Here’s a postcard from the Cactus League and the Padres’ spring training camp. In true Padres tradition, can you lend me some money for stamps to mail this?
The story lines in spring training could be about the four key Padres pitchers coming off arm problems or the assembly line of young arms stockpiled in the farm system. They might be about third baseman Chase Headley or the return of fiery left fielder Carlos Quentin.
No, Padres baseball this spring has been hijacked by the drug suspension of catcher Yasmani Grandal, ownership’s refusal to spend any money to upgrade the roster and the war of words over the still unresolved issue of substandard TV coverage because of the battle between Fox Sports San Diego and Time Warner Cable.
Such is life in small market America, especially with a franchise no one pays attention to nationwide, and whose ownership has refused to pay its star players.
It is a sad situation — new stadium, new ownership, new television contract, but the same old problem. Lack of financial commitment from ownership.
On the field, manager Bud Black will be asked to drive a fairly young team with a few veterans deep into a pennant race, with neighbors like the Giants (two World Series rings) and the Dodgers ($213 million payroll).
Adding to the issues are the re-emergence of the Arizona Diamondbacks — loaded with pitching, defined by gritty play and led by ex-Padres general manager Kevin Towers and demanding manager Kirk Gibson.
Headley is the face of the franchise now, a reluctant public person and leader, but a quality ballplayer. His $8 million payday thanks to last season’s 30-plus homer season means one of two things — he has arrived as a star, or he is about to be traded. He is a proud player, a grinder and a real pro at a young age. He may become unaffordable if the Padres’ way of business continues.
Quentin is a fierce competitor, running into walls, crashing to the ground, but with a history of injury. He is not psyched out by Petco Park’s dimensions, plays with reckless abandon, but has not been able to stay on the field. If he could play 130 games without injury, he could carry this team with his big bat and his strong-willed demeanor.
Yonder Alonso arrived as a full-time player and after a shaky first month really established himself in the field and in the batter’s box.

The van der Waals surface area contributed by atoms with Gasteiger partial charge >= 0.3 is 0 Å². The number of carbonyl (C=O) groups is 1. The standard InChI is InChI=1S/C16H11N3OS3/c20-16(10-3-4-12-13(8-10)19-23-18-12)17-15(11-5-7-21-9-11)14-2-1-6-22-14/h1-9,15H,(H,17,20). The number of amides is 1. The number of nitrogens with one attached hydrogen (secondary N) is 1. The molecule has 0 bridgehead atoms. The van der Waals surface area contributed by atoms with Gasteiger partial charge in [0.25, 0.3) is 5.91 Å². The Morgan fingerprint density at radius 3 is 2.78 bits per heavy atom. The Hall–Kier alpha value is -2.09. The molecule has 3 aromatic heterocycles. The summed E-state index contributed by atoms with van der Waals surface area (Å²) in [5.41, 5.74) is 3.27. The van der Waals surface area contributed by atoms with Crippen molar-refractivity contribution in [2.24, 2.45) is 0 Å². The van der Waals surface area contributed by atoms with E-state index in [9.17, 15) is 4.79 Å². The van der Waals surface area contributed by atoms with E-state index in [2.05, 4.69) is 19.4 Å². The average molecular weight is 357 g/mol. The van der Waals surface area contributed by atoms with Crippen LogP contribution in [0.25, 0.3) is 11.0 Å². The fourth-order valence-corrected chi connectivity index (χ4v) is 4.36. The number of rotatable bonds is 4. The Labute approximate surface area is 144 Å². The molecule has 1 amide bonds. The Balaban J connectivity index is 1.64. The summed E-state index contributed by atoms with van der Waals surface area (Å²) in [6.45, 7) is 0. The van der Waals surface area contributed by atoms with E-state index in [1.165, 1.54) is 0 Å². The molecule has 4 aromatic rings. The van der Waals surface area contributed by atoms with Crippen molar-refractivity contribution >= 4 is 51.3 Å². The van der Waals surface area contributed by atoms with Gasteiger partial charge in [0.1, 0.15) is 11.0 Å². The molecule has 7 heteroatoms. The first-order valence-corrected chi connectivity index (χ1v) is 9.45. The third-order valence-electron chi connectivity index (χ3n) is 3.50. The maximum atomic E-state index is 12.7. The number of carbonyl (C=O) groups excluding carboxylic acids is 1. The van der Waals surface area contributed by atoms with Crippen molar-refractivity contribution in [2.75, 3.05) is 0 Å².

Cam Maybin had a good first year, a bad start to last year, but a strong finish. He is bigger and stronger and chases everything down in spacious Petco Park.
Young catcher Nick Hundley arrived two years ago, hit home runs and became a leader. Then he hurt a knee, wound up with a .200 batting average, went to Tucson and had surgery. He is healthy, he is back, all seems good.
The pitching in San Diego has always been good, thanks to the open real estate dimensions of Petco Park. Now it is different, with the right field and right center walls moved in 11 feet and the wall standing just eight feet high. Padres’ batters should be able to hit the seats, but so will all the power hitters coming into Petco Park.
Edinson Volquez and Clayton Richard will headline the top of the staff. If phenom Casey Kelly and young Anthony Bass are ready, they move into the rotation.
If not, Jason Marquis and Eric Stults move into slots three and four. Andrew Cashner (thumb and shoulder issues) and Tim Stauffer (forearm surgery) seem close to being ready. That could give San Diego eight starters for opening day.
At mid-season, left-hander Corey Luebke and young rookie Joe Wieland may become available once their surgery rehab is over. And there could be 11 more arms in the farm system to watch.
Keep an eye on the Lake Elsinore Storm — the Padres could load the roster with blue-chip talent, a signal the future is brighter.
But, for now, there is anguish in San Diego.
The Grandal 50-game drug suspension has to be served. Almost 25 percent of the county, and parts up the I-15 corridor, still won’t have games on cable unless they buy Direct TV.
And the Fowler-O’Malley group is not being viewed very favorably, yet. Columnists have used the words “broke, swindlers, liars” when describing the incoming leadership.
Nice way to start a season.
The Padres want to subscribe to the Tampa Bay blueprint. Draft well, sign them all, hope many get to your club. It has worked for the Rays. It looks like it is starting to work for the Friars.
In a season that looked like it had 105 losses written all over at the All Star break, the Padres went 49-37 to finish 2012.
Stay healthy, they might be good. How good? Who knows. But who could have thought the low-budget Oakland Athletics would win the division last year, or that Tampa Bay would become what Tampa Bay has become — five straight years of being upper echelon in the always-tough American League East.
I got it. Found a stamp, mailing this postcard before the postal rates go up. Think that will happen before the Padres payroll goes up. Thinking the arrow is pointing up in San Diego, even if the emotions of the fans seem really down.
Next stop — opening day.